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I am stuck with how to best format this equation and would love if you stylish tex-heads could help me out.

It looks like this:

before

I am happy with it except for the:

k

I think the 2 and 0 are too big and close to the k. On first glance for me it looks messy. So I changed it so any superscript or subscript uses \mathsmaller{}. It looks like this:

after

I much prefer the k_0^2 now, but I am not sure the rest of the equation is as good. But If I remove /mathsmaller{} from the e^{ikr}, then it looks too big and not lined up with the 2. Should I just mix and match, or is there a better more consistent way I should approach this?

MWE:

\documentclass{article}
\usepackage{relsize,amsmath}
\begin{document}

\newcommand{\vecr}{{\bar{r}}}
\newcommand{\vecq}{{\bar{q}}}
\newcommand{\vecE}{{\bar{E}}}
\newcommand{\veck}{{\bar{k}}}
\newcommand{\ee}{\mathrm{e}}
\newcommand{\ii}{\mathrm{i}}
\newcommand{\II}{\mathrm{I}}
\newcommand{\kk}{\mathrm{k}}
\renewcommand{\ss}{\mathrm{s}}

\begin{equation} %without mathsmaller
\vecE_{s}(\vecr,t) = \frac{k_{0}^2}{4 \pi} \frac{\ee^{\ii kr}}{r} \left( \hat{\II} - \hat{\kk}_{\ss} \hat{\kk}_{\ss} \right) \int_{V} \ee^{\ii \veck^{\prime} \cdot \vecr^{\prime}} \vecE (\vecr^{\prime},t)
\end{equation}

\begin{equation} %with mathsmaller
\vecE_{s}(\vecr,t) = \frac{k_{\mathsmaller{0}}^\mathsmaller{2}}{4 \pi} \frac{\ee^{\mathsmaller{\ii kr}}}{r} \left( \hat{\II} - \hat{\kk}_\mathsmaller{\ss} \hat{\kk}_\mathsmaller{\ss} \right) \int_{V} \ee^{\ii \veck^{\mathsmaller{\prime}} \cdot \vecr^{\mathsmaller{\prime}}} \vecE (\vecr^{\mathsmaller{\prime}},t) 
\end{equation}

\end{document}
share|improve this question
2  
If you think that the 2k_0 is too big then use \tfrac{k^2_0}{4\pi}. This typesets a "text-sized" fraction. Similarly, there is a \dfrac{}{} for display-sized fractions (for use outside of displays). –  Andrew Aug 10 at 8:37
1  
Can't you mathstrut the whole thing and rescale? –  1010011010 Aug 10 at 9:53
    
I still don't understand people who do not trust TeX in how math fomulas look like by default. The first formula in the question looks by no means the best of all presented ones, including those in the answer. In like 80% of articles I typeset in the journal, I remove spurious added spaces, sizing commands etc. Why do you all insist that Knuth is stupid? –  tohecz Aug 10 at 11:45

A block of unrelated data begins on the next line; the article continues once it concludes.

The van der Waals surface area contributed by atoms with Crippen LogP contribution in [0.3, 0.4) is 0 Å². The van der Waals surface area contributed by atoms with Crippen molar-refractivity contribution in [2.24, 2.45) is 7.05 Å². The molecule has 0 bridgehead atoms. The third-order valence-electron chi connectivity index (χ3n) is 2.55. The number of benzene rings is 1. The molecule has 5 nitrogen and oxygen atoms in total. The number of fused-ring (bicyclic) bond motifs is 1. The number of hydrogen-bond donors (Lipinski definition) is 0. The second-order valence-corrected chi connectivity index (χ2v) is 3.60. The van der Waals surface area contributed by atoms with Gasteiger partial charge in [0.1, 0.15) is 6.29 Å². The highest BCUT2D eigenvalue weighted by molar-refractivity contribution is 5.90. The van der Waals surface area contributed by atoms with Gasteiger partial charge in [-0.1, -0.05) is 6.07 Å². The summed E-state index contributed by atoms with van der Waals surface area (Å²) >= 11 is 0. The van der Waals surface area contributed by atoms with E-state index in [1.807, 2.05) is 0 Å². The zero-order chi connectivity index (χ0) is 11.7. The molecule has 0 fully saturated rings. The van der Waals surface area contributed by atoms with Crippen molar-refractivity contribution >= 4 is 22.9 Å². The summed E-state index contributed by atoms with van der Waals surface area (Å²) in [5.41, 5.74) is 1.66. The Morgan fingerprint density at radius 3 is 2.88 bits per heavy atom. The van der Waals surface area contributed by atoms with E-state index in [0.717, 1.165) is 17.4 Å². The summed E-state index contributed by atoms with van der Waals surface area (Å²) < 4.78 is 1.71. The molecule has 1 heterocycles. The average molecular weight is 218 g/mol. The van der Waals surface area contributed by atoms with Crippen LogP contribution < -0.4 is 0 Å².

@tohecz Its not that I don't trust it, but I want to learn how to control little things like this to improve my TeX knowledge. In this case though, I do feel that from a purely visual point of view, Mico's solution does look better. –  Steve Hatcher Aug 10 at 12:15
    
@SteveHatcher I get that point. Still, the answer to the question "Should I use \mathsmaller with superscripts and subscripts in \frac?" is: No. –  tohecz Aug 10 at 12:16

2 Answers 2

up vote 1 down vote accepted

In my (naturally not so humble and unapologetically subjective...) opinion, the improvements brought about by \mathsmaller in the subscript and superscript position of the expression k_0^2 do not go quite far enough. Specifically, I think both the subscript 0 and the superscript 2 "squat" too low. Consider adding the instruction \mathstrut to the numerator:

k_{\mathsmaller 0}^{\mathstrut \mathsmaller 2}

As the screenshot below shows, both the 0 and the 2 term no longer look like they're squatting after the insertion of \mathstrut.

If you like the look and have a lot of these terms, you could define a shortcut macro called, say, \kzerosq, to simplify the repeated typing of this term.

enter image description here

\documentclass{article}
\usepackage{relsize,amsmath}
\newcommand\kzerosq%
  {k_{\mathsmaller 0}^{\mathstrut \mathsmaller 2}}

\begin{document}

$k_0^2$ vs.\ $k_{\mathsmaller 0}^{\mathsmaller 2}$ vs.\ $k_{\mathsmaller 0}^{\mathstrut \mathsmaller 2}$

\bigskip
$\displaystyle
\frac{k_{0}^2}{4 \pi} 
\text{ vs.\ }
\frac{k_{\mathsmaller0}^{\mathsmaller2}}{4 \pi} 
\text{ vs.\ }
\frac{\kzerosq}{4 \pi}$

\end{document}
share|improve this answer
    
That's awesome. Without knowing which was which, my favorite of each example was the far right one. Looks like $\mathstrut$ to the rescue, guess I will have to read about exactly what it does. Thanks –  Steve Hatcher Aug 10 at 11:41